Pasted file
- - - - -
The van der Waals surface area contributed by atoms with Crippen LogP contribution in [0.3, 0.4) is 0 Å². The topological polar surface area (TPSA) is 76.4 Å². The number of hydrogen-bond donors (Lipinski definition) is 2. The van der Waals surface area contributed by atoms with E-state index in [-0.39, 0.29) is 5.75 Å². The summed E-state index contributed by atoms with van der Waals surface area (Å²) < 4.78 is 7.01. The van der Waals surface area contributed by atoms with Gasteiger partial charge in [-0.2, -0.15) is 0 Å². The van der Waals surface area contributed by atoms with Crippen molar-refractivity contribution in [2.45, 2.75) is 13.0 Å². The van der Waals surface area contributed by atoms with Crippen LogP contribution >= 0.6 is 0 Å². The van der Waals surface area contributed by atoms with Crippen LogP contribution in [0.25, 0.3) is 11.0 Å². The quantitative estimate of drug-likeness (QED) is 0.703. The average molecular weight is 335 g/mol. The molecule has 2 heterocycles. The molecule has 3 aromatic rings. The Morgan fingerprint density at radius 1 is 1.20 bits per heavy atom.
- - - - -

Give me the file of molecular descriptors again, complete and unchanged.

The van der Waals surface area contributed by atoms with Crippen LogP contribution in [0.3, 0.4) is 0 Å². The topological polar surface area (TPSA) is 76.4 Å². The number of hydrogen-bond donors (Lipinski definition) is 2. The van der Waals surface area contributed by atoms with E-state index in [-0.39, 0.29) is 5.75 Å². The summed E-state index contributed by atoms with van der Waals surface area (Å²) < 4.78 is 7.01. The van der Waals surface area contributed by atoms with Gasteiger partial charge in [-0.2, -0.15) is 0 Å². The van der Waals surface area contributed by atoms with Crippen molar-refractivity contribution in [2.45, 2.75) is 13.0 Å². The van der Waals surface area contributed by atoms with Crippen LogP contribution >= 0.6 is 0 Å². The van der Waals surface area contributed by atoms with Crippen LogP contribution in [0.25, 0.3) is 11.0 Å². The quantitative estimate of drug-likeness (QED) is 0.703. The average molecular weight is 335 g/mol. The molecule has 2 heterocycles. The molecule has 3 aromatic rings. The Morgan fingerprint density at radius 1 is 1.20 bits per heavy atom.